Which? The leading consumer group has warned Ed Davey, energy and climate change secretary, that his proposed subsidy scheme will encourage the construction of more high-cost energy projects such as wind farms that might not be profitable or deliver value for money.
Which? Has written to Ed Davey saying that plans for electricity market reform, "could result in expensive generation projects being prioritised over cheaper, more cost-effective options".
The letter reflects the growing concern about the cost of the low-carbon agenda, an issue that has been raised by energy-intensive businesses and Conservative backbenchers.
This comes following the day that Ofgem, the energy regulator, warned the big six were in danger of further damaging and undermining the trust in the industry by failings to pass on wholesale price reduction to their retail consumers.
Which? Insists it promotes and supports a 'green' revolution and does not want to pick winners and losers in the renewable energy sector but believe the Contract for Difference (CfD) subsidy is flawed.
"It is vital that any measure that adds costs to consumers' bills is closely scrutinised at a time when energy prices are the top financial concern for customers. Whilst there has been a lot of welcome attention given to tackling the immediate cost of energy bills, Which? Believes that more attention needs to be done to address energy costs in the long term,"
Richard Lloyd, the Which? Executive director wrote in his letter to Davey regarding the plans.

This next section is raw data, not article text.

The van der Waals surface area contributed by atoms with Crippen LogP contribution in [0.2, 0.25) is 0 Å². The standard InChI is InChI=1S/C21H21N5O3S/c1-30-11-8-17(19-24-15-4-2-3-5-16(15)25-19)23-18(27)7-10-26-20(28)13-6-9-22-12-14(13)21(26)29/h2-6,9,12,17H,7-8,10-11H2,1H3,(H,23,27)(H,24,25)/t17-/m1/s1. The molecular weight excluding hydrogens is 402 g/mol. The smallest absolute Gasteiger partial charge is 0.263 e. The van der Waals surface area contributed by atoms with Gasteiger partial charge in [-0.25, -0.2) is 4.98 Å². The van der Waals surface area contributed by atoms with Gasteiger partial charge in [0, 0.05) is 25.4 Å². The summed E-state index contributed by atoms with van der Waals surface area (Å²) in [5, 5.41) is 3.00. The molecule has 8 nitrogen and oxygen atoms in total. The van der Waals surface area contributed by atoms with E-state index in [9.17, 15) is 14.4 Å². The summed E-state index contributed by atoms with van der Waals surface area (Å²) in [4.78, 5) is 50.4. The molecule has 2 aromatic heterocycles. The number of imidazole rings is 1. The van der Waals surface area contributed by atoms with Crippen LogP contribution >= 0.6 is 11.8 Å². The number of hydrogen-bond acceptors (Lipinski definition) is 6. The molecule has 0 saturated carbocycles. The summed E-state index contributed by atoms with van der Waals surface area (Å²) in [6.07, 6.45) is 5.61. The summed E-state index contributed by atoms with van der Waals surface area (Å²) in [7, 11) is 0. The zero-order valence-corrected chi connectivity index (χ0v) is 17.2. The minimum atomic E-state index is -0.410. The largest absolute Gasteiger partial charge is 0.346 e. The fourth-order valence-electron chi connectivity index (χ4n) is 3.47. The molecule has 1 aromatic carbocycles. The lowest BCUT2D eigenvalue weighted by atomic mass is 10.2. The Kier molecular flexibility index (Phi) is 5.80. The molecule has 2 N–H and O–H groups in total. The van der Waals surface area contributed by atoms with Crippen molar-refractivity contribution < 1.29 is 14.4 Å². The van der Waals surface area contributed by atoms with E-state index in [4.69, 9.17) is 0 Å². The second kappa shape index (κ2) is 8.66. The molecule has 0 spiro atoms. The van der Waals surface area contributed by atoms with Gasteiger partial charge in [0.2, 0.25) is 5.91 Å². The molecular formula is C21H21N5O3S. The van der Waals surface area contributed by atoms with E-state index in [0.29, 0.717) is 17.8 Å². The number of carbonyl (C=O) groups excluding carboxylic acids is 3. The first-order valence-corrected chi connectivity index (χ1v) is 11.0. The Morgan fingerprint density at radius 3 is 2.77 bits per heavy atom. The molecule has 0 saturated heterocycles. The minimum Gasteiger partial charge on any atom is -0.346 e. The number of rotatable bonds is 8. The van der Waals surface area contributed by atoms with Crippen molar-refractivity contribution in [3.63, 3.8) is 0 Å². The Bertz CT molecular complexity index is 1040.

"Could result in expensive generation projects being prioritised over cheaper, more cost-effective options. The absence of full completion from the Contracts for Difference process at the outset risks priority being given to investment that may not deliver value for money for customers."
Which? would prefer ministers to introduce competition between different kinds of technologies, onshore and offshore wind for example, as well as between operators.
A briefing document sent with the letter says it is unclear how there would be any price competition for offshore wind with the current arrangement. "In our view it is not appropriate to shield offshore wind developers from competitive cost pressures... there are a wide range of costs across offshore wind projects but accurate cost information is hard to come by. Allocating subsidy competitively is the best way of revealing this information."
The coalition government has partly prioritised more costly offshore wind over cheaper onshore wind in its calculations because of huge opposition to the latter from backbench Conservatives and some local communities.
The Department of Energy and Climate Change said that CfDs provided the most efficient and effective long-term support for low-carbon generation – including nuclear, renewable and carbon capture and storage. "They give greater certainty and stability of revenues by removing exposure to volatile wholesale prices, and protect consumers from paying for support when electricity prices are high."
"This consequently makes the development of low carbon generation cheaper for both investors and consumers, and it is suitable for all forms of low carbon generation".
Michael Fallon, the energy minister who also received the letter from Which?, said at the opening of RenweableUK's Global Offshore Wind conference in Glasgow: "Offshore wind isn't just an energy sector, it's a growth sector- and its vital that as the offshore wind sector grows, its strengthens its contribution to economic growth and creating jobs in the UK- more than 6,000 people are directly employed in the industry, with a similar number of indirect jobs in the supply chain."